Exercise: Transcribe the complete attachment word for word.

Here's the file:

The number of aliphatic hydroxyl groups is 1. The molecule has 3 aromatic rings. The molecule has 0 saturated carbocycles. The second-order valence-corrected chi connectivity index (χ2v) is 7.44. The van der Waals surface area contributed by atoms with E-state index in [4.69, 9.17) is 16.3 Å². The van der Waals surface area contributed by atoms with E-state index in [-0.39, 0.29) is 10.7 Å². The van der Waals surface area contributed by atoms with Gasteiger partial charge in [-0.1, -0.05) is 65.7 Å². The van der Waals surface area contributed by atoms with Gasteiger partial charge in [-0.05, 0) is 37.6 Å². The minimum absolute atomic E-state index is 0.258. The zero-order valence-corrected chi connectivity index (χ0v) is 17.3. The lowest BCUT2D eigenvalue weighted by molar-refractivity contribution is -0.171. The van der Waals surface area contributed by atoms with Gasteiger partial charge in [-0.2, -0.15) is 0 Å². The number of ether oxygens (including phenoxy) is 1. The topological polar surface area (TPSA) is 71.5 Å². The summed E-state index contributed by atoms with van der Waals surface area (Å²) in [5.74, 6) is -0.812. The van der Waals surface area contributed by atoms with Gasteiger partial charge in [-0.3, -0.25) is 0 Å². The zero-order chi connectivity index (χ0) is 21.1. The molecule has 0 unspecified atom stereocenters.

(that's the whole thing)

The number of aliphatic hydroxyl groups is 1. The molecule has 3 aromatic rings. The molecule has 0 saturated carbocycles. The second-order valence-corrected chi connectivity index (χ2v) is 7.44. The van der Waals surface area contributed by atoms with E-state index in [4.69, 9.17) is 16.3 Å². The van der Waals surface area contributed by atoms with E-state index in [-0.39, 0.29) is 10.7 Å². The van der Waals surface area contributed by atoms with Gasteiger partial charge in [-0.1, -0.05) is 65.7 Å². The van der Waals surface area contributed by atoms with Gasteiger partial charge in [-0.05, 0) is 37.6 Å². The minimum absolute atomic E-state index is 0.258. The zero-order valence-corrected chi connectivity index (χ0v) is 17.3. The lowest BCUT2D eigenvalue weighted by molar-refractivity contribution is -0.171. The van der Waals surface area contributed by atoms with Gasteiger partial charge in [-0.2, -0.15) is 0 Å². The number of ether oxygens (including phenoxy) is 1. The topological polar surface area (TPSA) is 71.5 Å². The summed E-state index contributed by atoms with van der Waals surface area (Å²) in [5.74, 6) is -0.812. The van der Waals surface area contributed by atoms with Gasteiger partial charge in [-0.3, -0.25) is 0 Å². The zero-order chi connectivity index (χ0) is 21.1. The molecule has 0 unspecified atom stereocenters.